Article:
A strange and wondrous sight: a Northern Goshawk visited our backyard this morning around 11 a.m.!
I have never seen one before, or heard of them around here. I can only guess this one has come “south” looking for food. We have three feet of snow on the ground and another two-day storm on its way with 12-18 inches more predicted.
My eldest daughter saw it too. We are excited!
All About Birds: Northern Goshawk
A powerful raptor of northern forests, the Northern Goshawk is the largest North American accipiter. It maneuvers through dense woods, taking prey as small as squirrels and as large as grouse, crows, and snowshoe hare.
Wikipedia: Northern Goshawk
The northern goshawk is considered a secretive raptor, and is rarely observed even in areas where nesting sites are relatively close together. During nesting, the home ranges of goshawk pairs are from 1,500 to 10,000 acres.
How lucky we are!
In ancient European falconry literature, goshawks were often referred to as a yeoman’s bird or the “cook’s bird” due to their utility as a hunting partner catching edible prey, as opposed to the peregrine falcon, also a prized falconry bird, but more associated with noblemen and less adapted to a variety of hunting techniques and prey types found in wooded areas. The northern goshawk has remained equal to the peregrine falcon in its stature and popularity in modern falconry.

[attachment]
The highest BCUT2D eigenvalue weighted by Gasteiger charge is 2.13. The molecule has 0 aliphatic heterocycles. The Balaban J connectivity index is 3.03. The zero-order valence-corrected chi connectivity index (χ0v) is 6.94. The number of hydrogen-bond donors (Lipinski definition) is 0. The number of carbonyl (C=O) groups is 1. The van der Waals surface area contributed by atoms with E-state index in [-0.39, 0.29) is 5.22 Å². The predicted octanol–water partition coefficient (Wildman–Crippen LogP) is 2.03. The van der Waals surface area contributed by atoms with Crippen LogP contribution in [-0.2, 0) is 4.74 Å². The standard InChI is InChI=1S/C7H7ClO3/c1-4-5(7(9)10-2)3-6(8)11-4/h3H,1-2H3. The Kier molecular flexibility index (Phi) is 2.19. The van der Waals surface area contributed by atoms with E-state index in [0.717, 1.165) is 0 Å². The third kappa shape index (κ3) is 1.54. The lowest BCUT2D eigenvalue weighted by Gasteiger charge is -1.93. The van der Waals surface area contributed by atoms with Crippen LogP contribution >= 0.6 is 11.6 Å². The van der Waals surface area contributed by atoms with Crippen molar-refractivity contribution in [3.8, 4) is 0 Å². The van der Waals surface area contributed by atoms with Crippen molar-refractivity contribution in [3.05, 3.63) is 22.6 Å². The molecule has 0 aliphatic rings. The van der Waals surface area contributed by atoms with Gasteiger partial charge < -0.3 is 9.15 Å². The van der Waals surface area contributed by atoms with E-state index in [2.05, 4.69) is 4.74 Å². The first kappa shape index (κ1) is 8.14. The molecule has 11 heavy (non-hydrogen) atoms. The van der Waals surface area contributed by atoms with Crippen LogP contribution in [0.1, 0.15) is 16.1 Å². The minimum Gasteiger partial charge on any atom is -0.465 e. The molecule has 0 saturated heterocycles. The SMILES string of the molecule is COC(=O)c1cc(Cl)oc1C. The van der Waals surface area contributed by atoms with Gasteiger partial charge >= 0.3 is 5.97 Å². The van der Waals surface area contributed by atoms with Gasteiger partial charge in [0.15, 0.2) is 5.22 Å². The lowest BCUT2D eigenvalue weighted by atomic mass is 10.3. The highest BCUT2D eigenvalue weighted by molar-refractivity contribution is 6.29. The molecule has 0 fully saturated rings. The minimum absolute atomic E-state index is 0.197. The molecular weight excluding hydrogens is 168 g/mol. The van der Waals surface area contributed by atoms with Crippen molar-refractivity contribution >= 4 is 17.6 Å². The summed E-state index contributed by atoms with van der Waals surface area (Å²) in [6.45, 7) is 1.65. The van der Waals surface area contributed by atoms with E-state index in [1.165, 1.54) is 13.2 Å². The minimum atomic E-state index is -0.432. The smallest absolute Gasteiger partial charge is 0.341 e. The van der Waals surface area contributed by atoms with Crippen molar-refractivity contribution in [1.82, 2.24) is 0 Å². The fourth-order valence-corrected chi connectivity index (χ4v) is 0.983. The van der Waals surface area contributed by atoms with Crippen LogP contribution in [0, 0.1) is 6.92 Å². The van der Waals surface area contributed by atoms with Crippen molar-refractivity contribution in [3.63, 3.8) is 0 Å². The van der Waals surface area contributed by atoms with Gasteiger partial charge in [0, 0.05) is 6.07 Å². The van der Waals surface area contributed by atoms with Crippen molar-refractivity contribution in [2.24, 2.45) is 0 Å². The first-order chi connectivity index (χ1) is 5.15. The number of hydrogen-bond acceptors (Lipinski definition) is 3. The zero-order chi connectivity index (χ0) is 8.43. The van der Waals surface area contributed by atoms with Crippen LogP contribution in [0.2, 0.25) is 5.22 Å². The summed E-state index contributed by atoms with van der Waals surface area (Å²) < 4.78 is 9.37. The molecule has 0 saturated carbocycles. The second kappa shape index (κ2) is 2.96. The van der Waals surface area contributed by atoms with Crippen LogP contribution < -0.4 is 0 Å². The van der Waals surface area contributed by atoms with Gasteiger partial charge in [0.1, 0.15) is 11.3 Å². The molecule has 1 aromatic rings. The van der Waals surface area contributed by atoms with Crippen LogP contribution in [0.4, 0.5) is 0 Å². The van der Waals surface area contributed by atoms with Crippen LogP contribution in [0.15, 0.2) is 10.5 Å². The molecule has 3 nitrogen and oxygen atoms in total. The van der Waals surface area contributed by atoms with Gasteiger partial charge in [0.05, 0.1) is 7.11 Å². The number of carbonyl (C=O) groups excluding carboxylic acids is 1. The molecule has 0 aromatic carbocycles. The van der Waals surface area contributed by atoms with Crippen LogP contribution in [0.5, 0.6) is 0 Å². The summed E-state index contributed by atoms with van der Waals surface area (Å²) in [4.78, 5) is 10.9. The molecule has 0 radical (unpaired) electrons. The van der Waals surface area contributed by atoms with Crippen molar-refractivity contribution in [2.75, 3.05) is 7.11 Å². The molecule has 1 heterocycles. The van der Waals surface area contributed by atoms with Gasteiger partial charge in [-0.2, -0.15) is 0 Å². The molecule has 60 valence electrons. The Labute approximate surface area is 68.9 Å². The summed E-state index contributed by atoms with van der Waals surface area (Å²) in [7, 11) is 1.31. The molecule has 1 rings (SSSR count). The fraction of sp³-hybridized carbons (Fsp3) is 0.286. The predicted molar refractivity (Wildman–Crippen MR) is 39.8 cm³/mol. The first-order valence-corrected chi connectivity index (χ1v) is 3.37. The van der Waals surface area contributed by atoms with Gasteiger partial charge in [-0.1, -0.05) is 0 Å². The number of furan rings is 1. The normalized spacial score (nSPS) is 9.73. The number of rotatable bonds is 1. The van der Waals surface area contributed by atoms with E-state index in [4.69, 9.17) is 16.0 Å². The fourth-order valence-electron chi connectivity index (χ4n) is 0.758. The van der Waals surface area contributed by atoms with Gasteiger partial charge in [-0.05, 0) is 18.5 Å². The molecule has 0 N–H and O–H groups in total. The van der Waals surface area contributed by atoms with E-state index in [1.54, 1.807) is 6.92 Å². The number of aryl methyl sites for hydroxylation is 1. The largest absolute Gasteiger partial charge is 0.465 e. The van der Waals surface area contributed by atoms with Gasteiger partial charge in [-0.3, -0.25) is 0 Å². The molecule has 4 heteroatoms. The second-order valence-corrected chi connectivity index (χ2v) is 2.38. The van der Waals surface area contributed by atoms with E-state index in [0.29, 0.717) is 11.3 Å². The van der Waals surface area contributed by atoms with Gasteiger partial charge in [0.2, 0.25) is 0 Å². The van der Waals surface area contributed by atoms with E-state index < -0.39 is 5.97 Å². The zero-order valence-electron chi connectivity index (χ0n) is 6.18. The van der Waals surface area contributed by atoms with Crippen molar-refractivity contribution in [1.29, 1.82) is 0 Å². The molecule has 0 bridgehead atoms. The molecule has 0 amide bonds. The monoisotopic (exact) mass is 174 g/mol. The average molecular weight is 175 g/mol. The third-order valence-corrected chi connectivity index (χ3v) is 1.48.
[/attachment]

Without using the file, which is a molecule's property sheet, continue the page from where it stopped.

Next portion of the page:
Goshawk hunting flights in falconry typically begin from the falconer’s gloved hand, where the fleeing bird or rabbit is pursued in a horizontal chase. The goshawk’s flight in pursuit of prey is characterized by an intense burst of speed often followed by a binding maneuver, where the goshawk, if the prey is a bird, inverts and seizes the prey from below. The goshawk, like other accipiters, shows a marked willingness to follow prey into thick vegetation, even pursuing prey on foot through brush.